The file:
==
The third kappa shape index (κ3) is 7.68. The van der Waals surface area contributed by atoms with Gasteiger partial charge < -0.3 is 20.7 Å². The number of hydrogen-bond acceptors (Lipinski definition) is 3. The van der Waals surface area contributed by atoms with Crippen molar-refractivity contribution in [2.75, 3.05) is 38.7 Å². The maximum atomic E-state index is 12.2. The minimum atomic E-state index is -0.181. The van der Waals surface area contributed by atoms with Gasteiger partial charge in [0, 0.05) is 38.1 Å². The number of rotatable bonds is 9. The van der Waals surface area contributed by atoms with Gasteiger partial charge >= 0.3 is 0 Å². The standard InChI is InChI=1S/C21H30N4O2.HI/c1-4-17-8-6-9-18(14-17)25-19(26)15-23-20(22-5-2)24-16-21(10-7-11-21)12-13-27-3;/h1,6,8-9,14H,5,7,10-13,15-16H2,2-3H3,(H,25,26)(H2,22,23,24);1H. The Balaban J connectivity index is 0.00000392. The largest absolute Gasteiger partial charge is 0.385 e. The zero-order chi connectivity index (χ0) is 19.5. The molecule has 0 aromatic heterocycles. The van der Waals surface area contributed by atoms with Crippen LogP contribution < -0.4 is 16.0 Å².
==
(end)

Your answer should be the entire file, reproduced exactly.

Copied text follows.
The third kappa shape index (κ3) is 7.68. The van der Waals surface area contributed by atoms with Gasteiger partial charge < -0.3 is 20.7 Å². The number of hydrogen-bond acceptors (Lipinski definition) is 3. The van der Waals surface area contributed by atoms with Crippen molar-refractivity contribution in [2.75, 3.05) is 38.7 Å². The maximum atomic E-state index is 12.2. The minimum atomic E-state index is -0.181. The van der Waals surface area contributed by atoms with Gasteiger partial charge in [0, 0.05) is 38.1 Å². The number of rotatable bonds is 9. The van der Waals surface area contributed by atoms with Gasteiger partial charge >= 0.3 is 0 Å². The standard InChI is InChI=1S/C21H30N4O2.HI/c1-4-17-8-6-9-18(14-17)25-19(26)15-23-20(22-5-2)24-16-21(10-7-11-21)12-13-27-3;/h1,6,8-9,14H,5,7,10-13,15-16H2,2-3H3,(H,25,26)(H2,22,23,24);1H. The Balaban J connectivity index is 0.00000392. The largest absolute Gasteiger partial charge is 0.385 e. The zero-order chi connectivity index (χ0) is 19.5. The molecule has 0 aromatic heterocycles. The van der Waals surface area contributed by atoms with Crippen LogP contribution < -0.4 is 16.0 Å².